A further 7,810 US-market Jeeps have been recalled following Fiat Chrysler Automobiles’ (FCA) after a new hacking exploit was found in the 2015 Jeep Renegade sports utility vehicle (SUV).
FCA recalled vehicles affected by a software bug that provides a wireless entry point for hackers looking to take control of the vehicle.
The Jeep Renegades affected are the 2015 models, in particular the variants with a 6.5-inch touchscreen built-in.
FCA said in an official statement that “more than half remain in dealer hands and will be serviced before they are sold”, when outlining the number of SUV’s to be recalled.
FCA made it clear that despite the flaw, hacking of the software hasn’t yet caused any claims or injuries and would require a specialised skillset and full access to a vehicle.
“The Company is unaware of any injuries related to software exploitation, nor is it aware of any related complaints, warranty claims or accidents – independent of the media demonstration.”
“The software manipulation addressed by this recall required unique and extensive technical knowledge, prolonged physical access to a subject vehicle and extended periods of time to write code,” FCA said in the statement.
FCA appears to be proactively improving software practices, and ensured in a statement that they have established a team to mitigate future hacking risks.
“The security of FCA US customers is a top priority, as is retaining their confidence in the Company’s products.
“Accordingly, FCA US has established a dedicated System Quality Engineering team focused on identifying and implementing best practices for software development and integration,” FCA said in the statement.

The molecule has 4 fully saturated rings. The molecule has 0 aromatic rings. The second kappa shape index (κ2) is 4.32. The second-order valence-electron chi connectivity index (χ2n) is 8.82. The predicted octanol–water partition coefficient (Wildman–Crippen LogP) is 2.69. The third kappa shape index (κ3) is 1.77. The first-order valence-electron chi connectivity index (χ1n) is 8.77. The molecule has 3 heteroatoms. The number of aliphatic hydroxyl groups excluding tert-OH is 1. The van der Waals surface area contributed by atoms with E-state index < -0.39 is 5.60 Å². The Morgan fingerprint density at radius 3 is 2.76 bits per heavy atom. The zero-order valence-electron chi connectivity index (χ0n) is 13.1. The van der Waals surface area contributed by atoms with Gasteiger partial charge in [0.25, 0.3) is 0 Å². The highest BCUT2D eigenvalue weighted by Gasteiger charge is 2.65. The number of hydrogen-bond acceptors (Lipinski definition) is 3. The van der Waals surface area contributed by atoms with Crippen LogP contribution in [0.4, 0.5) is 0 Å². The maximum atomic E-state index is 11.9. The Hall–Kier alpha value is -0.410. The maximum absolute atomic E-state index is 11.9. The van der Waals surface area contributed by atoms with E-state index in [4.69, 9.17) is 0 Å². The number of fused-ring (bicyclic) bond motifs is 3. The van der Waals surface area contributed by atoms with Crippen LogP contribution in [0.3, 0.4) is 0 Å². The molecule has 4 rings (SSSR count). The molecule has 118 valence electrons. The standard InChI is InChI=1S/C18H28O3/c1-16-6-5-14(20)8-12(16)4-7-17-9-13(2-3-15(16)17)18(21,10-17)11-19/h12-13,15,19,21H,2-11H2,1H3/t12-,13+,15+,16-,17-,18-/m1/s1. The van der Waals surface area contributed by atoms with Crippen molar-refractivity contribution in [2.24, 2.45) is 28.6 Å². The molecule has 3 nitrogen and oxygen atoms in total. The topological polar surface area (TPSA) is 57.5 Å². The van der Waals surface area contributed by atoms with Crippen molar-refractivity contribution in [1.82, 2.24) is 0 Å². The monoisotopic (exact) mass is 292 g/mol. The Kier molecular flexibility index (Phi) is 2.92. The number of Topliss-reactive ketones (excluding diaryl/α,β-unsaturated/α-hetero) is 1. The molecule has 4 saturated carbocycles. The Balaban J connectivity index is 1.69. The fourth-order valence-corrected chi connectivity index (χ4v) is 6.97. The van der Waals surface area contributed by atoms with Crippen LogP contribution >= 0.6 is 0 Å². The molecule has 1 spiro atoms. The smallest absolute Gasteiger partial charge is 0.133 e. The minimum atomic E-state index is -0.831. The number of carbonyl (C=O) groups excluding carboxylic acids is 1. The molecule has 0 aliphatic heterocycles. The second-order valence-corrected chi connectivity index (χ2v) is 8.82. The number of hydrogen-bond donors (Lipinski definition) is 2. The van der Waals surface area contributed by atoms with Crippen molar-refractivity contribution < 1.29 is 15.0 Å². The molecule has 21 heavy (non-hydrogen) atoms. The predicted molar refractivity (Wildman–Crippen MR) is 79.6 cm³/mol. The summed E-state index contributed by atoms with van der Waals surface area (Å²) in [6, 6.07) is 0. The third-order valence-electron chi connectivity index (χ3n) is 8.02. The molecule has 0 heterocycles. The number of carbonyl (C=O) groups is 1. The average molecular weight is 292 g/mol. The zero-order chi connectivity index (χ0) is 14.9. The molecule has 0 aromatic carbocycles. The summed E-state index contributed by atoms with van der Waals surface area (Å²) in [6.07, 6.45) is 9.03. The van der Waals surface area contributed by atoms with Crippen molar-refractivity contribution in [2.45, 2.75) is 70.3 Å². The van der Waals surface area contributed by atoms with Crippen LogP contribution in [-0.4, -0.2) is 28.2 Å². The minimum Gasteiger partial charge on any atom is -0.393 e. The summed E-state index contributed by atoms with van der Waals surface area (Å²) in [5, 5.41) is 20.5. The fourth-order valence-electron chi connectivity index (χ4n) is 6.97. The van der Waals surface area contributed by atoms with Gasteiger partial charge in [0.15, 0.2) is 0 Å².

Not the first hacking recall but hopefully the last for Fiat Chrysler
The Manufacturer reported the previous FCA recall of 1.4 million Jeep Cherokees in July, after researchers took control of a moving test vehicle.
The hack was executed by researchers Charlie Miller, a former NSA staffer, and Chris Valasek, director of vehicle security for IOActive, prompting the recalls along with a wave of media attention.
The affected Jeep Cherokees featured the Uconnect system, including internet connectivity with their in-car entertainment systems.
FCA issued a software patch that required owners to download and install using a USB, although the potential risk associated with using a potentially unsafe USB prompted the option of a dealer visit to load the fix.
In a statement outlining the most recent recall, FCA seems to have taken action following both of the software vulnerabilities.
“FCA US has already applied measures to prevent the type of vehicle manipulation demonstrated in a recent media report.
“These measures – which required no customer or dealer actions – block remote access to certain vehicle systems,” FCA said in the statement.